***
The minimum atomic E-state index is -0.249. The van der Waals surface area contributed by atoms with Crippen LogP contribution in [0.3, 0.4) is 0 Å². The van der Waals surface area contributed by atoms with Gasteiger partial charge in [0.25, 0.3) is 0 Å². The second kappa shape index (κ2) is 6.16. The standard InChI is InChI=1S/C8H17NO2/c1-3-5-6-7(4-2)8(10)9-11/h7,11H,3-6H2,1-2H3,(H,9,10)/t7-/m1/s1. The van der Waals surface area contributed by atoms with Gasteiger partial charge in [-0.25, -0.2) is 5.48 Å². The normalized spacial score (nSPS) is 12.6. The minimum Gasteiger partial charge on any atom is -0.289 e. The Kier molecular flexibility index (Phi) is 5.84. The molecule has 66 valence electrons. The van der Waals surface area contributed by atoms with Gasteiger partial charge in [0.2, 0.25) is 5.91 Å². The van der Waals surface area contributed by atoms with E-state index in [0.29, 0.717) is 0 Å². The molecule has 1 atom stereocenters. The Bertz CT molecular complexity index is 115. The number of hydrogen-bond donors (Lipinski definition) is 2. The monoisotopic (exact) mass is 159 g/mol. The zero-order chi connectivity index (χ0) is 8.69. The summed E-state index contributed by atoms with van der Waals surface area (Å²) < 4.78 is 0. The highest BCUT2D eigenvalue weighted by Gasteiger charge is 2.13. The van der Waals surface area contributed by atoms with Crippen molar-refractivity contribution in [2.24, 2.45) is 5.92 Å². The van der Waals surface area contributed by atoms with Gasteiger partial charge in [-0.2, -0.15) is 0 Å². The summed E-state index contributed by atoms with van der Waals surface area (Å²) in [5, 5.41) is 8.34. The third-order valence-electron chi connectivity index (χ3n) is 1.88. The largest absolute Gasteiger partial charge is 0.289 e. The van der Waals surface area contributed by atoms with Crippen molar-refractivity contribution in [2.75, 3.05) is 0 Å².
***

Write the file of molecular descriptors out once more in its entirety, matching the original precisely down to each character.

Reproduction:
The minimum atomic E-state index is -0.249. The van der Waals surface area contributed by atoms with Crippen LogP contribution in [0.3, 0.4) is 0 Å². The van der Waals surface area contributed by atoms with Gasteiger partial charge in [0.25, 0.3) is 0 Å². The second kappa shape index (κ2) is 6.16. The standard InChI is InChI=1S/C8H17NO2/c1-3-5-6-7(4-2)8(10)9-11/h7,11H,3-6H2,1-2H3,(H,9,10)/t7-/m1/s1. The van der Waals surface area contributed by atoms with Gasteiger partial charge in [-0.25, -0.2) is 5.48 Å². The normalized spacial score (nSPS) is 12.6. The minimum Gasteiger partial charge on any atom is -0.289 e. The Kier molecular flexibility index (Phi) is 5.84. The molecule has 66 valence electrons. The van der Waals surface area contributed by atoms with Gasteiger partial charge in [0.2, 0.25) is 5.91 Å². The van der Waals surface area contributed by atoms with E-state index in [0.29, 0.717) is 0 Å². The molecule has 1 atom stereocenters. The Bertz CT molecular complexity index is 115. The number of hydrogen-bond donors (Lipinski definition) is 2. The monoisotopic (exact) mass is 159 g/mol. The zero-order chi connectivity index (χ0) is 8.69. The summed E-state index contributed by atoms with van der Waals surface area (Å²) < 4.78 is 0. The highest BCUT2D eigenvalue weighted by Gasteiger charge is 2.13. The van der Waals surface area contributed by atoms with Crippen molar-refractivity contribution in [2.24, 2.45) is 5.92 Å². The van der Waals surface area contributed by atoms with Gasteiger partial charge in [-0.2, -0.15) is 0 Å². The summed E-state index contributed by atoms with van der Waals surface area (Å²) in [5, 5.41) is 8.34. The third-order valence-electron chi connectivity index (χ3n) is 1.88. The largest absolute Gasteiger partial charge is 0.289 e. The van der Waals surface area contributed by atoms with Crippen molar-refractivity contribution in [2.75, 3.05) is 0 Å².